190 / 365 – Jellyfish


There was a guy in my unit who was a diver. I mean, he didn’t dive for the Army, but whenever he had any leave, he was off somewhere to go diving. The guy was from Iowa, a farm boy too. He was older than me — in for more than ten years. Didn’t go to college — most of those guys didn’t. Straight from high school into Army and then diving. Didn’t have a family or anything.

I said, “You went into the wrong service. You should have joined the Navy. Then you could probably do it every day.”

He said, “Yeah, but who from Iowa goes into the Navy? Most people haven’t seen water bigger than their stock pond.”

He a picture of himself in all this gear — a black suit, tanks, mask, that mask for the oxygen. Almost like a space suit, except it was him somewhere in the South Pacific. He showed it to me one night while we were out having beers. I said, “You should do a promo for the Navy, for people in Iowa, and you could walk out of a stock pond in Iowa.” He didn’t think that was as funny as everyone else. I said, “You could be holding a string of fish. Then people would sign right up. Everyone likes a better way to fish.”

He always talked about diving whenever we were off duty. Over meals in the canteen. My friend Craig who roomed with him said he talked about it in the dark to put himself to sleep. If we were out with other people, he’d pull that picture out and tell a story about a dive somewhere. He liked that picture. It was like his whole personality was wrapped up in scuba gear. I said, “I thought the South Pacific was all warm and tropical. This looks like you should be swimming with Polar Bears.”

He said it was because of jellyfish. He’d gotten stung somewhere once, Australia or something, and almost died. I didn’t know anything about jellyfish. I thought maybe they just stung real bad or something. He said that if he’d gotten stung worse or there’d been more of them, he could have died in five minutes. You didn’t want to get him talking about jellyfish. After diving, it was his favorite topic. If you got tired of hearing about diving somewhere or what kind of tanks to use or how deep he had been, you’d steer him onto jellyfish. I used to know a ton about jellyfish, way more than I ever wanted to know.

He told me they were taking over the oceans. He said they had always been a problem in warm places like Australia, where you couldn’t swim in the ocean in the summer on the north because they were so thick you’d die in five minutes in the water. But now they were taking over everywhere. He said the Black Sea was full of them — they were killing off all the sturgeon. Nobody was going to be able to get caviar any more. He said someone had told him there was an area off the coast of Africa where they were so thick it was like a wall of poison jelly the size of South Carolina. He said when they were having the Sydney Olympics a huge school of them appeared out in the ocean right where they were going to have the swimming part of the triathlon. I guess they have to swim in the ocean. They thought all the triathletes were going to get killed. Then this huge swarm, like the size of a small city, suddenly disappeared. This guy was always talking about jellyfish like that, like they were the monster in some kind of zombie movie. Maybe it is that bad, I don’t know. I’m up here and there’s no ocean for a thousand miles in any direction. I don’t exactly have to worry about them.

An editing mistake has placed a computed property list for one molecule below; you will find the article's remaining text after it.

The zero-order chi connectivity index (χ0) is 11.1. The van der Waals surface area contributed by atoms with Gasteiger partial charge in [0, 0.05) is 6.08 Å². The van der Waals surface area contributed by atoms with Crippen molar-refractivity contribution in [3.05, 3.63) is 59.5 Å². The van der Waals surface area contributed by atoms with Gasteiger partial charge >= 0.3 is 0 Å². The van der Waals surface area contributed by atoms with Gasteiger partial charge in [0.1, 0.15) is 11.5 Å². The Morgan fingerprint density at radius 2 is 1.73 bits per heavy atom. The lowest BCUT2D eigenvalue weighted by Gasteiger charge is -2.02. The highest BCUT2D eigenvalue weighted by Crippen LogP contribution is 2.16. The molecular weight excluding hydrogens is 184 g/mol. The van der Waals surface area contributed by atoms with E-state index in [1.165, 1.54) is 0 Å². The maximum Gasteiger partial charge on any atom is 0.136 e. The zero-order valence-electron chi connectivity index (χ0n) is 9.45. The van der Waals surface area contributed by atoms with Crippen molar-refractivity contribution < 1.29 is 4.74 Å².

I said that to him once and he said, “Oh, but you’re making a new home for them.” He talked about the dead zone at the mouth of the Mississippi. I’d never heard of that, but he said it was a huge area where the Mississippi went into the Gulf of Mexico, where there was so much fertilizer runoff and other chemicals from the river that nothing could live. There was no oxygen in the water for fish or crabs or whatever else lives out there. Except jellyfish, I guess. I guess they can slow down or something so they can survive where there’s not enough oxygen. So huge swarms of them are forming out in the dead zone in the gulf. He said, “Just wait till they come near shore during Spring Break some year. Then everyone’ll know about it.”

I said, “Well, I don’t know if the runoff is that bad from where I’m from, but anyway it flows north. The creeks where I’m from drain into the Pembina and then into Red River, and they all flow north. Into the Hudson Bay. The Arctic Ocean.

He said, “Just wait. Pretty soon they’ll be jellyfish clogging Hudson Bay, too. The Arctic ice is melting. Who knows what will grow up there?” It was like he was rubbing his hands together, all excited at the prospect. That’s what this shit does to people.


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